United States District Court, C.D. California
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For United States of America, Plaintiff: Lisa K Hsiao, LEAD ATTORNEY, Ann Entwistle, John W Burke, U.S. Department of Justice, Washington, DC; Anoiel Khorshid, AUSA - Office of U.S. Attorney, Civil Division - Federal Building, Los Angeles, CA.
For The Zaken Corp, a California corporation, also dba The Zaken Corporation, QuickSell, and QuikSell, Defendant: William I Rothbard, LEAD ATTORNEY, Law Office of William I Rothbard, Santa Monica, CA; Bryan C Altman, The Altman Law Group, Los Angeles, CA.
For Tiran Zaken, individually and as an officer of The Zaken Corp, Defendant: Bryan C Altman, The Altman Law Group, Los Angeles, CA; William I Rothbard, Law Office of William I Rothbard, Santa Monica, CA.
ORDER GRANTING PLAINTIFF'S MOTION FOR SUMMARY JUDGMENT [Dkt. No. 52]
DEAN D. PREGERSON, United States District Judge.
Presently before the court is Plaintiff's Motion for Summary Judgment. Having considered the submissions of the parties, the court is inclined to grant the motion and adopt the following order.
Defendants (collectively, " Zaken" ) offer a " Wealth Building Home Business Plan" to consumers. (Declaration of Dani Stagg, Ex. D at 44.) For $148.00, plus shipping, purchasers become Associates of QuikSell Liquidations and receive a " kit" including instructions on how to locate excess inventories, " '[i]nsider' secret techniques," " powerful and proven strategies," " a simple seven-word phrase that instantly pays [purchasers] cash profits," and other information. (Id. at 57-58, 97.) Zaken also offers purchasers additional " tools" for an additional charge. (Stagg Dec., Ex. E. at 85-86.)
Under Zaken's plan, consumers identify businesses seeking to liquidate excess inventory. Consumers then notify Zaken, which may proceed to negotiate an acquisition of the excess merchandise. If Zaken is successful in 1) buying the products identified by the consumer and 2) reselling the products at a profit, then Zaken pays purchasers fifty percent of the net proceeds. (Id. at 52-53.) Zaken advertises a " realistic ballpark figure" estimate that " 2 to 4 hours a week working this business will earn [participants] an average of $3,000 to $6,0000." (Stagg Dec. Ex. D. at 61.)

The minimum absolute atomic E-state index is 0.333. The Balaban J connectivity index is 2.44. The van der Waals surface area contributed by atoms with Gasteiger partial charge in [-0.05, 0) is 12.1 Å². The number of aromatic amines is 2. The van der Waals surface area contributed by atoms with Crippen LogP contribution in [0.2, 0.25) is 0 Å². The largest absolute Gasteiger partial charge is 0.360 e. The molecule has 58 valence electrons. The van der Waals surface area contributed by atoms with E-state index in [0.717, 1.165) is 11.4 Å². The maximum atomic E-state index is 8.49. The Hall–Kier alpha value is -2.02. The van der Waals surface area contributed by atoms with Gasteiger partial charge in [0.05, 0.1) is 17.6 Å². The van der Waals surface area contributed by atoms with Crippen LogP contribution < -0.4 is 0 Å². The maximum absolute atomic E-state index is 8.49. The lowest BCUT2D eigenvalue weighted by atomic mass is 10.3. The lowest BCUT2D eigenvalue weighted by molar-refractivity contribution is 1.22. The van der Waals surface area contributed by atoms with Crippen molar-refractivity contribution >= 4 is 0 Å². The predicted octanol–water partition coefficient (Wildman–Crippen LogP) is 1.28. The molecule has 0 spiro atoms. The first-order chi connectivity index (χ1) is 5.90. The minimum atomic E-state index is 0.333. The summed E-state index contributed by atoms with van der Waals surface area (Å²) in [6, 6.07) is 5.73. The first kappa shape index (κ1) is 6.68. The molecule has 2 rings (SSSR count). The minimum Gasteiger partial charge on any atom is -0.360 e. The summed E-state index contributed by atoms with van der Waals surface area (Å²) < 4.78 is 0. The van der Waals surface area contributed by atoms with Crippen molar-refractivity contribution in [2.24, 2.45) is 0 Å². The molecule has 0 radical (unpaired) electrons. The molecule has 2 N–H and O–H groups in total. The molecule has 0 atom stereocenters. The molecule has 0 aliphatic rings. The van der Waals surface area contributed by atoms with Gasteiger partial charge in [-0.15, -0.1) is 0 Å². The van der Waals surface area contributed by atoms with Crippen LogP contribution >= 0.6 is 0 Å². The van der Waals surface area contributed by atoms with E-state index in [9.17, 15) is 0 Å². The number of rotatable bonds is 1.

Effective March 1, 2012, the Federal Trade Commission broadened the scope of its " Business Opportunity Rule," 16 CFR § 437.1 et seq., the earliest form of which was first promulgated in 1978. 76 FR 76816. Prior versions of the rule regulated and imposed certain disclosure requirements upon the sale of business opportunities, but only those costing over $500. 76 FR 76818. The 2012 revision eliminated this monetary threshold. 76 FR 76821. The 2012 changes also seek " to address the sale of deceptive work-at home schemes, where unfair and deceptive practices have been both prevalent and persistent." 76 FR 76826. The FTC elaborated that " [s]ellers of fraudulent work-at-home opportunities deceive their victims with promises of an ongoing relationship in which the seller will buy the output that business opportunity purchasers produce, often misrepresenting to purchasers that there is a market for the purchasers' goods and services," and that these schemes " frequently dupe consumers with false earnings claims." Id.
On November 9, 2012, Plaintiff filed a complaint against Defendants for violations of the FTC's Business Opportunity
Rule and Section 5 of the Federal Trade Commission Act, 15 U.S.C. § 45(a).
II. Legal Standard
Summary judgment is appropriate where the pleadings, depositions, answers to interrogatories, and admissions on file, together with the affidavits, if any, show " that there is no genuine dispute as to any material fact and the movant is entitled to judgment as a matter of law." Fed.R.Civ.P. 56(a). A party seeking summary judgment bears the initial burden of informing the court of the basis for its motion and of identifying those portions of the pleadings and discovery responses that demonstrate the absence of a genuine issue of material fact. See Celotex Corp. v. Catrett, 477 U.S. 317, 323, 106 S.Ct. 2548, 91 L.Ed.2d 265 (1986). All reasonable inferences from the evidence must be drawn in favor of the nonmoving party. See Anderson v. Liberty Lobby, Inc., 477 U.S. 242, 242, 106 S.Ct. 2505, 91 L.Ed.2d 202 (1986). If the moving party does not bear the burden of proof at trial, it is entitled to summary judgment if it can demonstrate that " there is an absence of evidence to support the nonmoving party's case."
Celotex, 477 U.S. at 323.
Once the moving party meets its burden, the burden shifts to the nonmoving party opposing the motion, who must " set forth specific facts showing that there is a genuine issue for trial."
Anderson, 477 U.S. at 256. Summary judgment is warranted if a party " fails to make a showing sufficient to establish the existence of an element essential to that party's case, and on which that party will bear the burden of proof at trial."
Celotex, 477 U.S. at 322. A genuine issue exists if " the evidence is such that a reasonable jury could return a verdict for the nonmoving party," and material facts are those " that might affect the outcome of the suit under the governing law."
Anderson, 477 U.S. at 248. There is no genuine issue of fact " [w]here the record taken as a whole could not lead a rational trier of fact to find for the non-moving party." Matsushita Elec. Indus. Co. v. Zenith Radio Corp., 475 U.S. 574, 587, 106 S.Ct. 1348, 89 L.Ed.2d 538 (1986).
It is not the court's task " to scour the record in search of a genuine issue of triable fact." Keenan v. Allan, 91 F.3d 1275, 1278 (9th Cir. 1996). Counsel has an obligation to lay out their support clearly. Carmen v. San Francisco Sch. Dist., 237 F.3d 1026, 1031 (9th Cir. 2001). The court " need not examine the entire file for evidence establishing a genuine issue of fact, where the evidence is not set forth in the ...